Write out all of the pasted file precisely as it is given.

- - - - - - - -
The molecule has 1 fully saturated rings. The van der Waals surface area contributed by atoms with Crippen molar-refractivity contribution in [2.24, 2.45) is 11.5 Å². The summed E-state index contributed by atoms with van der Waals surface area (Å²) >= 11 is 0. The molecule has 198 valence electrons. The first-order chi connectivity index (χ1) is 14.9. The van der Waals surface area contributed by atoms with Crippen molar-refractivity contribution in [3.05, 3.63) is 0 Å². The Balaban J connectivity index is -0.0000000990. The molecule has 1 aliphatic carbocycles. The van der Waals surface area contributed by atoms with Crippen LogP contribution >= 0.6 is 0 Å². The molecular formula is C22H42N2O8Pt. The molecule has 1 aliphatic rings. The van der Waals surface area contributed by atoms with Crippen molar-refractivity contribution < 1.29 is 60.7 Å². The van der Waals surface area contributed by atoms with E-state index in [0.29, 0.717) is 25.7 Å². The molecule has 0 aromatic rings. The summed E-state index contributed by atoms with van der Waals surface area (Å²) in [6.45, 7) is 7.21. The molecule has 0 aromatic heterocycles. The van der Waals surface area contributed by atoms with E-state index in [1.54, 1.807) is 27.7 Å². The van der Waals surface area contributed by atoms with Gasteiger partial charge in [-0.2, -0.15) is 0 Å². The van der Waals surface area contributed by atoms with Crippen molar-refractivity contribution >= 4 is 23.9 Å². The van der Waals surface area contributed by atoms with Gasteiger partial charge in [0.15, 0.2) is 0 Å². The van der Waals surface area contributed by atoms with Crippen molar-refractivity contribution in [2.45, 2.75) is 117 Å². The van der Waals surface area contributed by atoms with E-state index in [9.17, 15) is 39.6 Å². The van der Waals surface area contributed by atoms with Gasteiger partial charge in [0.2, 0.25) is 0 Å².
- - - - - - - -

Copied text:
The molecule has 1 fully saturated rings. The van der Waals surface area contributed by atoms with Crippen molar-refractivity contribution in [2.24, 2.45) is 11.5 Å². The summed E-state index contributed by atoms with van der Waals surface area (Å²) >= 11 is 0. The molecule has 198 valence electrons. The first-order chi connectivity index (χ1) is 14.9. The van der Waals surface area contributed by atoms with Crippen molar-refractivity contribution in [3.05, 3.63) is 0 Å². The Balaban J connectivity index is -0.0000000990. The molecule has 1 aliphatic carbocycles. The van der Waals surface area contributed by atoms with Crippen LogP contribution >= 0.6 is 0 Å². The molecular formula is C22H42N2O8Pt. The molecule has 1 aliphatic rings. The van der Waals surface area contributed by atoms with Crippen molar-refractivity contribution < 1.29 is 60.7 Å². The van der Waals surface area contributed by atoms with E-state index in [0.29, 0.717) is 25.7 Å². The molecule has 0 aromatic rings. The summed E-state index contributed by atoms with van der Waals surface area (Å²) in [6.45, 7) is 7.21. The molecule has 0 aromatic heterocycles. The van der Waals surface area contributed by atoms with E-state index in [1.54, 1.807) is 27.7 Å². The van der Waals surface area contributed by atoms with Gasteiger partial charge in [-0.2, -0.15) is 0 Å². The van der Waals surface area contributed by atoms with Crippen molar-refractivity contribution >= 4 is 23.9 Å². The van der Waals surface area contributed by atoms with Gasteiger partial charge in [0.15, 0.2) is 0 Å². The van der Waals surface area contributed by atoms with Crippen molar-refractivity contribution in [2.45, 2.75) is 117 Å². The van der Waals surface area contributed by atoms with E-state index in [9.17, 15) is 39.6 Å². The van der Waals surface area contributed by atoms with Gasteiger partial charge in [0.2, 0.25) is 0 Å².